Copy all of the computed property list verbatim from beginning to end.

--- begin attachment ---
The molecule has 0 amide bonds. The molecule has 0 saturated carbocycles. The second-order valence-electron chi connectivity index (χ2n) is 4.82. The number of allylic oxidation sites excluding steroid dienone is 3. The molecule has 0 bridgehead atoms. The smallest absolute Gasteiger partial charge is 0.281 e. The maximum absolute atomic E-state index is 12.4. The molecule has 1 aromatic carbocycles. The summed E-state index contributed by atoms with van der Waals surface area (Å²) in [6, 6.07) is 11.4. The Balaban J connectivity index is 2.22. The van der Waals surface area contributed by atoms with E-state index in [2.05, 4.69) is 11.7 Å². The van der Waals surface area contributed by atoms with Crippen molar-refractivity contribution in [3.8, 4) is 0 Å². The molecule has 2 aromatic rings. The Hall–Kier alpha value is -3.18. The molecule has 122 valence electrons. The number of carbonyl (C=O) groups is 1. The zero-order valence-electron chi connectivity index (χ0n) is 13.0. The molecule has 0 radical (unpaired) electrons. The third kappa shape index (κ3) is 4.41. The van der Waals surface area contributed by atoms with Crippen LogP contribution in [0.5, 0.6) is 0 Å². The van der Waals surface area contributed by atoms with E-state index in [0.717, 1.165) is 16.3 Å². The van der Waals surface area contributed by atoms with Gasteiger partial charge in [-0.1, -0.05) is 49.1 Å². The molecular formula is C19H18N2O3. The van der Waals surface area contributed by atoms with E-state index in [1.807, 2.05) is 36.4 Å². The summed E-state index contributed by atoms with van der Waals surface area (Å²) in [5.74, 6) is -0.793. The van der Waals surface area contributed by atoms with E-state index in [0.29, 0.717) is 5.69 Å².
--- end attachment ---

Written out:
The molecule has 0 amide bonds. The molecule has 0 saturated carbocycles. The second-order valence-electron chi connectivity index (χ2n) is 4.82. The number of allylic oxidation sites excluding steroid dienone is 3. The molecule has 0 bridgehead atoms. The smallest absolute Gasteiger partial charge is 0.281 e. The maximum absolute atomic E-state index is 12.4. The molecule has 1 aromatic carbocycles. The summed E-state index contributed by atoms with van der Waals surface area (Å²) in [6, 6.07) is 11.4. The Balaban J connectivity index is 2.22. The van der Waals surface area contributed by atoms with E-state index in [2.05, 4.69) is 11.7 Å². The van der Waals surface area contributed by atoms with Crippen molar-refractivity contribution in [3.8, 4) is 0 Å². The molecule has 2 aromatic rings. The Hall–Kier alpha value is -3.18. The molecule has 122 valence electrons. The number of carbonyl (C=O) groups is 1. The zero-order valence-electron chi connectivity index (χ0n) is 13.0. The molecule has 0 radical (unpaired) electrons. The third kappa shape index (κ3) is 4.41. The van der Waals surface area contributed by atoms with Crippen LogP contribution in [0.5, 0.6) is 0 Å². The van der Waals surface area contributed by atoms with E-state index in [0.717, 1.165) is 16.3 Å². The van der Waals surface area contributed by atoms with Gasteiger partial charge in [-0.1, -0.05) is 49.1 Å². The molecular formula is C19H18N2O3. The van der Waals surface area contributed by atoms with E-state index in [1.807, 2.05) is 36.4 Å². The summed E-state index contributed by atoms with van der Waals surface area (Å²) in [5.74, 6) is -0.793. The van der Waals surface area contributed by atoms with E-state index in [0.29, 0.717) is 5.69 Å².